UBC Faculty Research and Publications

Influence of turbidity and aeration on the albedo of mountain streams McMahon, A.; Moore, R. Daniel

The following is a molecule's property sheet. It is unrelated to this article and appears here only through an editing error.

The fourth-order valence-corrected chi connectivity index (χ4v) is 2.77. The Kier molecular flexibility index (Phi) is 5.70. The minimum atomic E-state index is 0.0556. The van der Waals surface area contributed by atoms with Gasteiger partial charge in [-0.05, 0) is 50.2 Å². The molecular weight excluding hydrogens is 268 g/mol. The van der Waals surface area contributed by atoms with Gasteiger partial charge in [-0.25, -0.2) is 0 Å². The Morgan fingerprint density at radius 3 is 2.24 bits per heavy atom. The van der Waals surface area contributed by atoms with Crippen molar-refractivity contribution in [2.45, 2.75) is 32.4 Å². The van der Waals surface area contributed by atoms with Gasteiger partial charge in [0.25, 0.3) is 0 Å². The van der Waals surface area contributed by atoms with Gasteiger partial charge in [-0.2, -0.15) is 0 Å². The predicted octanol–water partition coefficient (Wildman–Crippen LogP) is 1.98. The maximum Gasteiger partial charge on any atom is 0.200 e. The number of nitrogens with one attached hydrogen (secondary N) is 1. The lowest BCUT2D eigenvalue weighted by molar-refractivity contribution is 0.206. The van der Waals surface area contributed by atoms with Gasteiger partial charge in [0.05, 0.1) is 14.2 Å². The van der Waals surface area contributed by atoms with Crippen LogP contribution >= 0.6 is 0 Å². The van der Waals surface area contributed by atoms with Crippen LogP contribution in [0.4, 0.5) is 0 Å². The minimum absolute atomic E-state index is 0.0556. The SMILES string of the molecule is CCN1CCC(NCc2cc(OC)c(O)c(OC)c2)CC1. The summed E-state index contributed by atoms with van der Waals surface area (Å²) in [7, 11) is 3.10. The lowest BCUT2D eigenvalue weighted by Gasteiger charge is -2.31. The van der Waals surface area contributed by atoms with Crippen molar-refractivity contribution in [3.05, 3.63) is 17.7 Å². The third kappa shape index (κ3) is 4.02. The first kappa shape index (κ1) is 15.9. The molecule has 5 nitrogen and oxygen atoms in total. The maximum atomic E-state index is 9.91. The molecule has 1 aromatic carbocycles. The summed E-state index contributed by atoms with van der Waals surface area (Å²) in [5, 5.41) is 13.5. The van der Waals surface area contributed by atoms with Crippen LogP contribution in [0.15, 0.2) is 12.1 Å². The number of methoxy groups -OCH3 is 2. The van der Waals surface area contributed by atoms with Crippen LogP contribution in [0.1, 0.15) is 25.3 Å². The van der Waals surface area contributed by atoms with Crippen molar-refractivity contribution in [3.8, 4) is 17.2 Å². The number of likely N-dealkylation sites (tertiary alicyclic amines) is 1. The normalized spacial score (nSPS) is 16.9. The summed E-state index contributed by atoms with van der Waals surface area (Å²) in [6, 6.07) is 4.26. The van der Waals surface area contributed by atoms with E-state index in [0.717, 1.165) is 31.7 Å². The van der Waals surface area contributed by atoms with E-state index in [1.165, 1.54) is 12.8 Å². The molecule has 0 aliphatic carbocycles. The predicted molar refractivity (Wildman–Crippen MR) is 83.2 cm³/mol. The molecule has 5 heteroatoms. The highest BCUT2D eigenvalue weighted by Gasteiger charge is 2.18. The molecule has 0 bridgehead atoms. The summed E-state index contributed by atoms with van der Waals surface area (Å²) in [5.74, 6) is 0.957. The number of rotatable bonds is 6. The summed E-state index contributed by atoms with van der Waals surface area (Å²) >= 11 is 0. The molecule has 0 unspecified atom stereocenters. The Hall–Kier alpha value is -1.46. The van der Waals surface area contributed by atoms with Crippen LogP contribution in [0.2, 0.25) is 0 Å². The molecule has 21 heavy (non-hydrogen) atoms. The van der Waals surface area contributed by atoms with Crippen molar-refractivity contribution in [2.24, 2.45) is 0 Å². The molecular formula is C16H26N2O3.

Stream surface albedo plays a key role in the energy balance of rivers and streams that are exposed to direct solar radiation. Most physically based analyses and models have incorporated a constant stream albedo between 0.03 and 0.10, based primarily on measurements from low-gradient streams with low suspended sediment concentrations. However, albedo should vary with solar elevation angle, suspended sediment concentration, aeration, and fraction of direct vs diffuse radiation. The objective of this study was to quantify the dependence of albedo of mountain streams on the controlling factors and to develop a predictive model for use in physically based analysis and modelling of stream temperature, especially for future climate and land use scenarios. Stream surface albedo was measured at nine sites with a variety of gradients and suspended sediment characteristics in the southern Coast Mountains of British Columbia, Canada. As expected, albedo of low-gradient, non-whitewater (flatwater) streams increased with solar zenith angle, suspended sediment concentration, and proportion of diffuse to direct solar radiation, ranging between 0.025 during cloudy periods over clear water to 0.25 for turbid water at zenith angles of less than 20 degrees. Albedo was enhanced in steep reaches or at channel steps and cascades where flow was visibly aerated, with a range of 0.09 to 0.33. In clear weather, albedo exhibited notable diurnal variability at flatwater sampling sites. For example, during late summer, surface albedo typically fluctuated between 0.08 and 0.15 on a daily basis at a flatwater site on the highly turbid, glacier-fed Lillooet River. Multiple regression models explained approximately 60% and 40% of the variance under cross validation for flatwater and whitewater data subsets, respectively, with corresponding root-mean-square errors of approximately 0.02 and 0.06.

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